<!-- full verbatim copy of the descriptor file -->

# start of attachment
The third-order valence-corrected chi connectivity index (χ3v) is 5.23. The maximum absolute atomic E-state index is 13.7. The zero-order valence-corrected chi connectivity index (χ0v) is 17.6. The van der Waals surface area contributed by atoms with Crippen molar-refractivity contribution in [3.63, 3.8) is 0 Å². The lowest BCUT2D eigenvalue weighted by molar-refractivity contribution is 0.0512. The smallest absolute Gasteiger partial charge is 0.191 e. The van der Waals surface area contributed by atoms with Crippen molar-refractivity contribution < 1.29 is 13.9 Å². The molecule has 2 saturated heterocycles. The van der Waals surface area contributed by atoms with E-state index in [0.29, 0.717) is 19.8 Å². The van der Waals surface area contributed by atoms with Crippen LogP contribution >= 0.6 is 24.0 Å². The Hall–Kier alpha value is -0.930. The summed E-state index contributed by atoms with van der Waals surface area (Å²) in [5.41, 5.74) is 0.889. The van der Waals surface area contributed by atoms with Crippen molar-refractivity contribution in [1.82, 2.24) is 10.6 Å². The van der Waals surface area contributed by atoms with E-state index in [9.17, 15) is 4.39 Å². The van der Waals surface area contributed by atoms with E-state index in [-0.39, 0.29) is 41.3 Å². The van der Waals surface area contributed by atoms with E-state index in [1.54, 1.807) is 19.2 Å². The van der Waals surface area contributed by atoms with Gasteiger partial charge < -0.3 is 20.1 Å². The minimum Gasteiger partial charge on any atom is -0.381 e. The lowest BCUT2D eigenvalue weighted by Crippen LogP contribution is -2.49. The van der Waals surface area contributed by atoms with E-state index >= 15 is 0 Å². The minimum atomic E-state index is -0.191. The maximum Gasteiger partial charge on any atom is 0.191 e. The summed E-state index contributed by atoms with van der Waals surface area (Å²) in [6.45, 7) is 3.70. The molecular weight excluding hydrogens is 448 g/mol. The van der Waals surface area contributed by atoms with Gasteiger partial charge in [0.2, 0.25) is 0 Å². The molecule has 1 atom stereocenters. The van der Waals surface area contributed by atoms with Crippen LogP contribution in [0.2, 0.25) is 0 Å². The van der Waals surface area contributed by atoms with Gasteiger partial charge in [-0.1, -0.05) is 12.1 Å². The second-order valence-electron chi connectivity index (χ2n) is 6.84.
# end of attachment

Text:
The third-order valence-corrected chi connectivity index (χ3v) is 5.23. The maximum absolute atomic E-state index is 13.7. The zero-order valence-corrected chi connectivity index (χ0v) is 17.6. The van der Waals surface area contributed by atoms with Crippen molar-refractivity contribution in [3.63, 3.8) is 0 Å². The lowest BCUT2D eigenvalue weighted by molar-refractivity contribution is 0.0512. The smallest absolute Gasteiger partial charge is 0.191 e. The van der Waals surface area contributed by atoms with Crippen molar-refractivity contribution < 1.29 is 13.9 Å². The molecule has 2 saturated heterocycles. The van der Waals surface area contributed by atoms with E-state index in [0.29, 0.717) is 19.8 Å². The van der Waals surface area contributed by atoms with Crippen LogP contribution >= 0.6 is 24.0 Å². The Hall–Kier alpha value is -0.930. The summed E-state index contributed by atoms with van der Waals surface area (Å²) in [5.41, 5.74) is 0.889. The van der Waals surface area contributed by atoms with Crippen molar-refractivity contribution in [1.82, 2.24) is 10.6 Å². The van der Waals surface area contributed by atoms with E-state index in [9.17, 15) is 4.39 Å². The van der Waals surface area contributed by atoms with E-state index in [-0.39, 0.29) is 41.3 Å². The van der Waals surface area contributed by atoms with E-state index in [1.54, 1.807) is 19.2 Å². The van der Waals surface area contributed by atoms with Gasteiger partial charge < -0.3 is 20.1 Å². The minimum Gasteiger partial charge on any atom is -0.381 e. The lowest BCUT2D eigenvalue weighted by Crippen LogP contribution is -2.49. The van der Waals surface area contributed by atoms with E-state index >= 15 is 0 Å². The minimum atomic E-state index is -0.191. The maximum Gasteiger partial charge on any atom is 0.191 e. The summed E-state index contributed by atoms with van der Waals surface area (Å²) in [6.45, 7) is 3.70. The molecular weight excluding hydrogens is 448 g/mol. The van der Waals surface area contributed by atoms with Gasteiger partial charge in [0.2, 0.25) is 0 Å². The molecule has 1 atom stereocenters. The van der Waals surface area contributed by atoms with Crippen LogP contribution in [0.2, 0.25) is 0 Å². The van der Waals surface area contributed by atoms with Gasteiger partial charge in [-0.1, -0.05) is 12.1 Å². The second-order valence-electron chi connectivity index (χ2n) is 6.84.